Structured Finance & Derivatives 2019 Comparisons

Last Updated November 23, 2018

Law and Practice

Authors



Nagashima Ohno & Tsunematsu (Tokyo - HQ) has a Structured Finance & Derivatives team of more than 50 lawyers (including approximately 15 partners) who have extensive experience dealing with a wide variety of structures in Japanese and cross-border transactions, including – in addition to the traditional methods of structured finance – WBS (Whole Business Securitisation), CMBS (Commercial Mortgage Backed Securities), CDO (Collateralised Debt Obligations), BIS Finance (dealing with financial institutions capital adequacy requirements under the Basel Accord) and others transactions involving derivatives. NO&T provide exceptional advice in all aspects of structured finance & derivatives transactions – eg, structure development, risk analysis, SPC or trust formation, documentation, negotiation, research and rendering of legal opinions. NO&T expertly represent clients that serve various functions in the structured finance & derivatives market, from arrangers, originators, fiduciaries (trust banks), and special purpose companies, to parties supplying supplementary financing and/or credit-enhancement (financial institutions), credit-rating agencies and investors.

The Japanese structured finance market continues to steadily increase in terms of both numbers and volume. According to a survey by the Japan Securities Dealers Association, the total number of disclosed issuances in 2017 was 153, and the total disclosed value of these was approximately JPY4.5 trillion. The main and traditional structured finance products offered in Japan are RMBS, CMBS, CDOs and securitisation of shopping credit card receivables, lease receivables, consumer loans and sales receivables (including commercial bills). A recent market trend is the increase of structured finance products using declaration of trust structures to enable the securitisation of receivables that are contractually prohibited from being assigned. Further, in order to prepare for the implementation of the Basel III regulations, Japanese banks are becoming more eager to be involved in CDO and synthetic CDO transactions to decrease their risk assets.

With respect to new laws, an amendment to the Civil Code of Japan will become effective on April 1, 2020. Please see 2.8 Reform and 3.5 Reform, below, for amendments that are especially important in the structured finance field.

Although structures used in Japan for acquisition finance/leveraged finance vary depending on the transaction, transactions are typically structured as senior debt only, or as a combination of senior debt and mezzanine financing. A revolving working capital facility is also commonly provided. The inclusion of mezzanine financing is becoming more common in Japan in order to bridge the gap when senior debt is insufficient for the full financing. Mezzanine financing is typically structured as subordinated debt or preferred shares, with warrants sometimes added as a sweetener.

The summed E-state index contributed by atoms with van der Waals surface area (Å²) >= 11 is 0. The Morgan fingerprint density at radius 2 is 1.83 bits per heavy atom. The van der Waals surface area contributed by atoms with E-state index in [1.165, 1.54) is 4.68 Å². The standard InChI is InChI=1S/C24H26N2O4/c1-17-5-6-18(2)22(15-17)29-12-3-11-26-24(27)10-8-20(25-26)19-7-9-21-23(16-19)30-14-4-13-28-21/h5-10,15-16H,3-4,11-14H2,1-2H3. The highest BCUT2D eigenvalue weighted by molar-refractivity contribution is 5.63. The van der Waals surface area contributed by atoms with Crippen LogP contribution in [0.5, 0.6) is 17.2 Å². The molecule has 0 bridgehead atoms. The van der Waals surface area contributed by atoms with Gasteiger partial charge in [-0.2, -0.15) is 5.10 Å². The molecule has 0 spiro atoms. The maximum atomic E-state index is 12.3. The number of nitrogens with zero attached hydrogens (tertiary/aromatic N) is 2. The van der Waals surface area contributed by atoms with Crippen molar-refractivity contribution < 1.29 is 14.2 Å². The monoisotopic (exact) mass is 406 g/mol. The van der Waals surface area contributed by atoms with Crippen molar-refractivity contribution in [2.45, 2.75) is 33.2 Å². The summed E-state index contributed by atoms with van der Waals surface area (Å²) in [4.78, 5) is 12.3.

Subordinated bonds and high-yield bonds are not commonly used for acquisition finance/leveraged finance in Japan.

In recent times, Japanese commercial banks have played big roles as senior lenders in the Japanese acquisition finance/leveraged finance market. In particular, the market is dominated by three major Japanese banks:

  • MUFG Bank, Ltd.;
  • Sumitomo Mitsui Banking Corporation; and
  • Mizuho Bank, Ltd.

Certain mezzanine funds, bank subsidiaries and lease companies occupy the market as mezzanine financers. The types of mezzanine funds include:

  • funds established by Japanese banks;
  • funds established by Japanese insurance companies;
  • funds established by securities companies; and
  • independent funds.

There is no specific law or regulation governing acquisition finance/leveraged finance transactions in Japan. While the Financial Instruments and Exchange Act is the primary piece of legislation that governs financial markets in Japan, the Companies Act, Civil Code, Money Lending Business Act, Interest Rate Limitation Act and other relevant laws will often apply depending on the structure of the transaction.

Usually the documentation procedure starts from the commitment letter phase. During this phase, the buyer asks candidate lenders to submit non-binding letters of intent, and proceeds to select one or two lenders as mandated lead arrangers (MLAs). After the selection of the MLA, the buyer and MLA commence negotiation of the commitment letter and the term sheet of the finance/leveraged finance. After the commitment letter phase, the buyer and the MLA commence negotiation of the definitive loan agreement and the security agreements. Such definitive agreements are usually drafted and handled by the MLA and its counsel.